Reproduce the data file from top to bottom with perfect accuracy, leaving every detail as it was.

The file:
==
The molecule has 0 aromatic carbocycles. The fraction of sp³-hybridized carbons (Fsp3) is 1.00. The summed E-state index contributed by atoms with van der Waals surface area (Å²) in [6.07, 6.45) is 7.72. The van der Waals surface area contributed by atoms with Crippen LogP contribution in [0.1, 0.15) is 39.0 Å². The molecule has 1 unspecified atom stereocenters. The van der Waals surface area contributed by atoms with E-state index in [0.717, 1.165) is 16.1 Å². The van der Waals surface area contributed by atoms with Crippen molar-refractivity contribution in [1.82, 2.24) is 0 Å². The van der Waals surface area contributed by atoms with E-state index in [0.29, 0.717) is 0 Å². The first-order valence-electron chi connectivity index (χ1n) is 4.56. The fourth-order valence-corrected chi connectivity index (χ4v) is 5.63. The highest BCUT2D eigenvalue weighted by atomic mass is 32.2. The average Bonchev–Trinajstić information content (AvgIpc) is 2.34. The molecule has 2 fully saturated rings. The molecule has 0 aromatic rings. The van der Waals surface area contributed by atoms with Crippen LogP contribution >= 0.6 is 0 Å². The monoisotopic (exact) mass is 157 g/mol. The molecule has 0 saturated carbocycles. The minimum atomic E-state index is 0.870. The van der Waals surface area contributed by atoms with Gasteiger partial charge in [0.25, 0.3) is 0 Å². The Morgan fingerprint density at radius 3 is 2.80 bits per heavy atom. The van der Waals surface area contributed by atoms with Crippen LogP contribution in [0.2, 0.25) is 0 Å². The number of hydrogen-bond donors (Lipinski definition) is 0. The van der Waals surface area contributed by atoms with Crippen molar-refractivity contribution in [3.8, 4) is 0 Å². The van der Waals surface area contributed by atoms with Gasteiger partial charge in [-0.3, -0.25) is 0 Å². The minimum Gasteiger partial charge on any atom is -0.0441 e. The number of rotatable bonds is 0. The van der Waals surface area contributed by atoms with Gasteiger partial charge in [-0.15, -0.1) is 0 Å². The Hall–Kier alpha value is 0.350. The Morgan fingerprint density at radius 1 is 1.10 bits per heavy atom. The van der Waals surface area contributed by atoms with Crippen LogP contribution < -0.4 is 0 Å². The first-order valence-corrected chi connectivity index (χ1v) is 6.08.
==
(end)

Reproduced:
The molecule has 0 aromatic carbocycles. The fraction of sp³-hybridized carbons (Fsp3) is 1.00. The summed E-state index contributed by atoms with van der Waals surface area (Å²) in [6.07, 6.45) is 7.72. The van der Waals surface area contributed by atoms with Crippen LogP contribution in [0.1, 0.15) is 39.0 Å². The molecule has 1 unspecified atom stereocenters. The van der Waals surface area contributed by atoms with E-state index in [0.717, 1.165) is 16.1 Å². The van der Waals surface area contributed by atoms with Crippen molar-refractivity contribution in [1.82, 2.24) is 0 Å². The van der Waals surface area contributed by atoms with E-state index in [0.29, 0.717) is 0 Å². The first-order valence-electron chi connectivity index (χ1n) is 4.56. The fourth-order valence-corrected chi connectivity index (χ4v) is 5.63. The highest BCUT2D eigenvalue weighted by atomic mass is 32.2. The average Bonchev–Trinajstić information content (AvgIpc) is 2.34. The molecule has 2 fully saturated rings. The molecule has 0 aromatic rings. The van der Waals surface area contributed by atoms with Crippen LogP contribution >= 0.6 is 0 Å². The monoisotopic (exact) mass is 157 g/mol. The molecule has 0 saturated carbocycles. The minimum atomic E-state index is 0.870. The van der Waals surface area contributed by atoms with Gasteiger partial charge in [0.25, 0.3) is 0 Å². The Morgan fingerprint density at radius 3 is 2.80 bits per heavy atom. The van der Waals surface area contributed by atoms with Crippen LogP contribution in [0.2, 0.25) is 0 Å². The number of hydrogen-bond donors (Lipinski definition) is 0. The van der Waals surface area contributed by atoms with Crippen molar-refractivity contribution in [3.8, 4) is 0 Å². The van der Waals surface area contributed by atoms with Gasteiger partial charge in [-0.3, -0.25) is 0 Å². The minimum Gasteiger partial charge on any atom is -0.0441 e. The number of rotatable bonds is 0. The van der Waals surface area contributed by atoms with Gasteiger partial charge in [-0.15, -0.1) is 0 Å². The Hall–Kier alpha value is 0.350. The Morgan fingerprint density at radius 1 is 1.10 bits per heavy atom. The van der Waals surface area contributed by atoms with Crippen LogP contribution < -0.4 is 0 Å². The first-order valence-corrected chi connectivity index (χ1v) is 6.08.